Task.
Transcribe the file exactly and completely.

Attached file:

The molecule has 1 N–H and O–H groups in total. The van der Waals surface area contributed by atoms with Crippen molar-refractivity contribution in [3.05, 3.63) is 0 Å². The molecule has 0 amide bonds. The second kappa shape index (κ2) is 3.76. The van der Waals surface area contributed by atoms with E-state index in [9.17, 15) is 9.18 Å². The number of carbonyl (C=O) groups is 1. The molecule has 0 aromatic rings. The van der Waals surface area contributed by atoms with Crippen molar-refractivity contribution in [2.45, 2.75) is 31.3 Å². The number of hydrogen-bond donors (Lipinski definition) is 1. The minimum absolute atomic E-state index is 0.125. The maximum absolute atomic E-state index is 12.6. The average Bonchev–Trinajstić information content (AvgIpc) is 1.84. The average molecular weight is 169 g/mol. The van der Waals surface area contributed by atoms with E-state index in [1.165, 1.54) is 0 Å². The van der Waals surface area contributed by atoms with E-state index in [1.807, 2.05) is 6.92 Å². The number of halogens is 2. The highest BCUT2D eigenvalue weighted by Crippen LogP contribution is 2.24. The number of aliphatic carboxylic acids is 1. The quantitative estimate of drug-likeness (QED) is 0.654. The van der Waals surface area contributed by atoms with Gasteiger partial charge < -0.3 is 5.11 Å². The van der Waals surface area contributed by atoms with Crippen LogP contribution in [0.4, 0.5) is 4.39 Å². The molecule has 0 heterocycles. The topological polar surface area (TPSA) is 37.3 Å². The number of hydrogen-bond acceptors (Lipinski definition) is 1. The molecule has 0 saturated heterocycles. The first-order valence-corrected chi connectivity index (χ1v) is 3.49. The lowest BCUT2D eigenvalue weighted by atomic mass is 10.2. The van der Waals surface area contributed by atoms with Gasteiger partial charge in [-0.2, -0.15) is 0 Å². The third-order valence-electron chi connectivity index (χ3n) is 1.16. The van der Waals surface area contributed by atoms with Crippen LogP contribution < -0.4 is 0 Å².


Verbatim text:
The molecule has 1 N–H and O–H groups in total. The van der Waals surface area contributed by atoms with Crippen molar-refractivity contribution in [3.05, 3.63) is 0 Å². The molecule has 0 amide bonds. The second kappa shape index (κ2) is 3.76. The van der Waals surface area contributed by atoms with E-state index in [9.17, 15) is 9.18 Å². The number of carbonyl (C=O) groups is 1. The molecule has 0 aromatic rings. The van der Waals surface area contributed by atoms with Crippen molar-refractivity contribution in [2.45, 2.75) is 31.3 Å². The number of hydrogen-bond donors (Lipinski definition) is 1. The minimum absolute atomic E-state index is 0.125. The maximum absolute atomic E-state index is 12.6. The average Bonchev–Trinajstić information content (AvgIpc) is 1.84. The average molecular weight is 169 g/mol. The van der Waals surface area contributed by atoms with E-state index in [1.165, 1.54) is 0 Å². The van der Waals surface area contributed by atoms with E-state index in [1.807, 2.05) is 6.92 Å². The number of halogens is 2. The highest BCUT2D eigenvalue weighted by Crippen LogP contribution is 2.24. The number of aliphatic carboxylic acids is 1. The quantitative estimate of drug-likeness (QED) is 0.654. The van der Waals surface area contributed by atoms with Gasteiger partial charge < -0.3 is 5.11 Å². The van der Waals surface area contributed by atoms with Crippen LogP contribution in [0.4, 0.5) is 4.39 Å². The molecule has 0 heterocycles. The topological polar surface area (TPSA) is 37.3 Å². The number of hydrogen-bond acceptors (Lipinski definition) is 1. The molecule has 0 saturated heterocycles. The first-order valence-corrected chi connectivity index (χ1v) is 3.49. The lowest BCUT2D eigenvalue weighted by atomic mass is 10.2. The van der Waals surface area contributed by atoms with Gasteiger partial charge in [-0.2, -0.15) is 0 Å². The third-order valence-electron chi connectivity index (χ3n) is 1.16. The van der Waals surface area contributed by atoms with Crippen LogP contribution < -0.4 is 0 Å².